Don’t take anyone’s word about hot water. Test the temperature. It’s not uncommon for hot water to be available for limited hours. When I checked into a lovely 2-story stone lodge on the crest of a mountain ridge in Kalimpong, India, no water flowed from the shower nozzle. However, the charming proprietress assured me that hot water would be available at 7 p.m. Given the chill Himalayan air, I watched the clock eagerly. Exactly at seven the hot water arrived as promised — at my door in a bucket.

Noise level: Don’t trust the hotel clerk. Either she’s stopped hearing the racket or she’s not going to tell you about the disco in the rear that roars to life at 9 p.m. for an all-nighter. Ask questions, including about traffic and muezzins. If you suspect a problem, ask for a quieter room.

Lighting: If you love a good book late at night, check the lighting. Some people carry a 100-watt bulb to replace the 25-watt bulb you’re likely to find. Or take one of those nifty lights that clip onto your book or a headband.

Windows: Especially where malaria is a problem, ensure there is some barrier between you and mosquitoes. This usually means screens on the windows and a mosquito net over the bed. If there are neither, you may have to sleep with the windows closed, or last resort, find one of those chain hotels.

Air conditioning: Not standard internationally, so if you’re interested be sure to ask. Air conditioning raises the room rent quite a bit, but when you’re coming off a trek in the sweltering Thai hill country no price is unreasonable.

In equatorial latitudes a ceiling fan or even a small oscillating table fan can make a humid night bearable. Besides cooling your body, the breeze from a fan keeps mosquitoes away.

With the southern India solar furnace operating at full blast, I gratefully paid a premium to stay in the only hotel in Tiruchirapalli with a swimming pool.

Security: Are there unsavory types hanging out in the lobby? Are there sturdy locks on doors and windows? Is there a hotel safe? I carry a plastic wedge for the door and a light chain to secure my luggage to the bed. Guidebooks often comment when a place has a reputation for thievery.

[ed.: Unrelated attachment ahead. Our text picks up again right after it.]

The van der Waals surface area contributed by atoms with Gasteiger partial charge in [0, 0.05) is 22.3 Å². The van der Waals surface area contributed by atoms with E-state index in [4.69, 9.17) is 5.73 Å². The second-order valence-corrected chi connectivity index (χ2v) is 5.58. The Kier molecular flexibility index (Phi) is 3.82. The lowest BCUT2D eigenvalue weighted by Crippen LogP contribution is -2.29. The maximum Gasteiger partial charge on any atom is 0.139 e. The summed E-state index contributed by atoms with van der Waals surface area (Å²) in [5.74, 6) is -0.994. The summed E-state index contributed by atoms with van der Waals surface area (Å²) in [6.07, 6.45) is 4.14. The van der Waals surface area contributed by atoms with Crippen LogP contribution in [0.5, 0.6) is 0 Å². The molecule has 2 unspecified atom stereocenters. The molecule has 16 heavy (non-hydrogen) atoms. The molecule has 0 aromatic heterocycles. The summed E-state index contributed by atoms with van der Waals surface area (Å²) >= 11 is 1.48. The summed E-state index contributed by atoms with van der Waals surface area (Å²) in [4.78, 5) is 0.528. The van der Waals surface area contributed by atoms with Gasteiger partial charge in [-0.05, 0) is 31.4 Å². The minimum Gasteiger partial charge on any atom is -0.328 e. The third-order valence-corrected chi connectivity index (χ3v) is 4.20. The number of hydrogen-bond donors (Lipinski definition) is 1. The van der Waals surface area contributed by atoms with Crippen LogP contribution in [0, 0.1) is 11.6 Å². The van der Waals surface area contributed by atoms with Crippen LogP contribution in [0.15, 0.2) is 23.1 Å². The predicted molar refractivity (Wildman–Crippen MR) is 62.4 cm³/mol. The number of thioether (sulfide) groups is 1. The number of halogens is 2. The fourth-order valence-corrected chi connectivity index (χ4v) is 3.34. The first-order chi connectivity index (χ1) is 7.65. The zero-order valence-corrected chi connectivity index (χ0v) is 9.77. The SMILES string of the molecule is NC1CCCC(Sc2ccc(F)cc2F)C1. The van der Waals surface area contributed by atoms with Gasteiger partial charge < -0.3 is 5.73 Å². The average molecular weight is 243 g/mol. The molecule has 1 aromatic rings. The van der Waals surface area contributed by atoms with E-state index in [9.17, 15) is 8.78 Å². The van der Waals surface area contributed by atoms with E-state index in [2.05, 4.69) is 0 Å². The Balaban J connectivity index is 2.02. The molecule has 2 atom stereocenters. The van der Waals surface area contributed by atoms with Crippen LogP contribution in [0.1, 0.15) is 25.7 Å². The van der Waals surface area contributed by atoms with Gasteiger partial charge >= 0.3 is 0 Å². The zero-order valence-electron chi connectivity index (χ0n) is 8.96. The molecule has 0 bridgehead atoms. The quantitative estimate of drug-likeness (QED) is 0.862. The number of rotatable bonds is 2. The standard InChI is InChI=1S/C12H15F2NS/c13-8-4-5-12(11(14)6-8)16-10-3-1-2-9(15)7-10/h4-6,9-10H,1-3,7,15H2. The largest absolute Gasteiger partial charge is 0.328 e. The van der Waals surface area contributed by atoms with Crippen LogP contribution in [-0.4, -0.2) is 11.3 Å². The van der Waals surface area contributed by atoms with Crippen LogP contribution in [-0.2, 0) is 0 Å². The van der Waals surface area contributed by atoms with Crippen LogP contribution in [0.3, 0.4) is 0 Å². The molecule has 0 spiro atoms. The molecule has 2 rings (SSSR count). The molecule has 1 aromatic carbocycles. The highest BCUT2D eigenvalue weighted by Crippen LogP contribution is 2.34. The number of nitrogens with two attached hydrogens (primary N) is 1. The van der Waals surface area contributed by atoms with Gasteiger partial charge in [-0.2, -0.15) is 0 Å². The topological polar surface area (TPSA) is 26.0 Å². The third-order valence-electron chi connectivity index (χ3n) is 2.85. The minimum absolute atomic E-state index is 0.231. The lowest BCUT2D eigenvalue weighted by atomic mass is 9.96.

Beauty: Beautiful lodging may mean a ryokan in Japan with painted shoji screens and jasmine-scented tatami mats, a losman in Bali with incense burning at a Hindu shrine in the manicured garden, or a white-stucco posada in Portugal nestled against the stones of a castle wall with views of red-tile roofs and distant fields of ripe grain. As we think about practical issues, remember the importance of beautiful memories.

Of course, sometimes the only amenity that really matters is a “Vacancy” sign.

Concierge or Culture?

How to Choose Where to Spend the Night

I love luxury hotels, at least the ones that are oases of art and paragons of pampering, and I’ve stayed at quite a few. But much more often, I just visit them for high tea or an evening cocktail.

A much larger number of travelers routinely choose international chain hotels. I understand that too: easy to reserve and very predictable. In fact, many chains are at their best overseas.

On balance though, many luxury hotels and virtually all chain hotels are uninspiring clones that rob travelers of the essence of the experience they’ve come so far to enjoy. These places appeal to English-speaking guests who, oddly, don’t tend to talk much with one another. Dining room meals consist of “international cuisine,” meaning you’ll recognize everything.

Break Out of the Cocoon

To avoid that cocoon, select from among the zillion smaller, more personal, locally-owned lodging choices. The 10-room guesthouse in Ubud, Bali looks like it was designed by the family-owners instead of from plans emailed from London or Atlanta.

The people you meet are likely to be travelers keenly interested in local culture. Since there may be no dining room you’ll be going out for meals of local specialties and serendipitous conversations. You can stay for a month on what you’d spend in three days at the luxury palace. And what you spend will stay in the community rather than being shipped back to corporate headquarters.

Not all locally-owned lodging is wonderful. Some accommodations are so awful they make great stories. But the good ones earn a warm place in your memory bank.

To Reserve or to Freelance

Many travelers assume they should make hotel reservations for every night of the trip before leaving home. That’s a quest to reduce concern about the unknown, a security blanket to ensure there will be a room available at a known price.